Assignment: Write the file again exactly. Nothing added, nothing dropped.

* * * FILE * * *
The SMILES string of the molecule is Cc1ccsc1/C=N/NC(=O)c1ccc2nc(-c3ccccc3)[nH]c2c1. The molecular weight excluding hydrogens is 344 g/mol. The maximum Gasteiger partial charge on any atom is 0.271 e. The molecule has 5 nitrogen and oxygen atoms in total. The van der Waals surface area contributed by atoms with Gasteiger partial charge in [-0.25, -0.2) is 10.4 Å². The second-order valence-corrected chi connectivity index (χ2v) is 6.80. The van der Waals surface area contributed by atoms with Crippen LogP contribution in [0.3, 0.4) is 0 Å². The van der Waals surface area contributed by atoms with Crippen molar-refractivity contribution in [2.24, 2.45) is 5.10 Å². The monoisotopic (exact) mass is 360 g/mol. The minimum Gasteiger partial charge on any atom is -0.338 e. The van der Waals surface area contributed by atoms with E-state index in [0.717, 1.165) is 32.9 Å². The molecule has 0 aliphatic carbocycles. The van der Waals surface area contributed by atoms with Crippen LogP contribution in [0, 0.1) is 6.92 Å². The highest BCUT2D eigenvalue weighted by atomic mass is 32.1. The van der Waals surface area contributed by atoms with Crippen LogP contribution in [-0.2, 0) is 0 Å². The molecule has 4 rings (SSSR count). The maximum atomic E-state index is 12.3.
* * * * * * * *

The SMILES string of the molecule is Cc1ccsc1/C=N/NC(=O)c1ccc2nc(-c3ccccc3)[nH]c2c1. The molecular weight excluding hydrogens is 344 g/mol. The maximum Gasteiger partial charge on any atom is 0.271 e. The molecule has 5 nitrogen and oxygen atoms in total. The van der Waals surface area contributed by atoms with Gasteiger partial charge in [-0.25, -0.2) is 10.4 Å². The second-order valence-corrected chi connectivity index (χ2v) is 6.80. The van der Waals surface area contributed by atoms with Crippen LogP contribution in [0.3, 0.4) is 0 Å². The van der Waals surface area contributed by atoms with Crippen molar-refractivity contribution in [2.24, 2.45) is 5.10 Å². The monoisotopic (exact) mass is 360 g/mol. The minimum Gasteiger partial charge on any atom is -0.338 e. The van der Waals surface area contributed by atoms with E-state index in [0.717, 1.165) is 32.9 Å². The molecule has 0 aliphatic carbocycles. The van der Waals surface area contributed by atoms with Crippen LogP contribution in [0, 0.1) is 6.92 Å². The highest BCUT2D eigenvalue weighted by atomic mass is 32.1. The van der Waals surface area contributed by atoms with Crippen LogP contribution in [-0.2, 0) is 0 Å². The molecule has 4 rings (SSSR count). The maximum atomic E-state index is 12.3.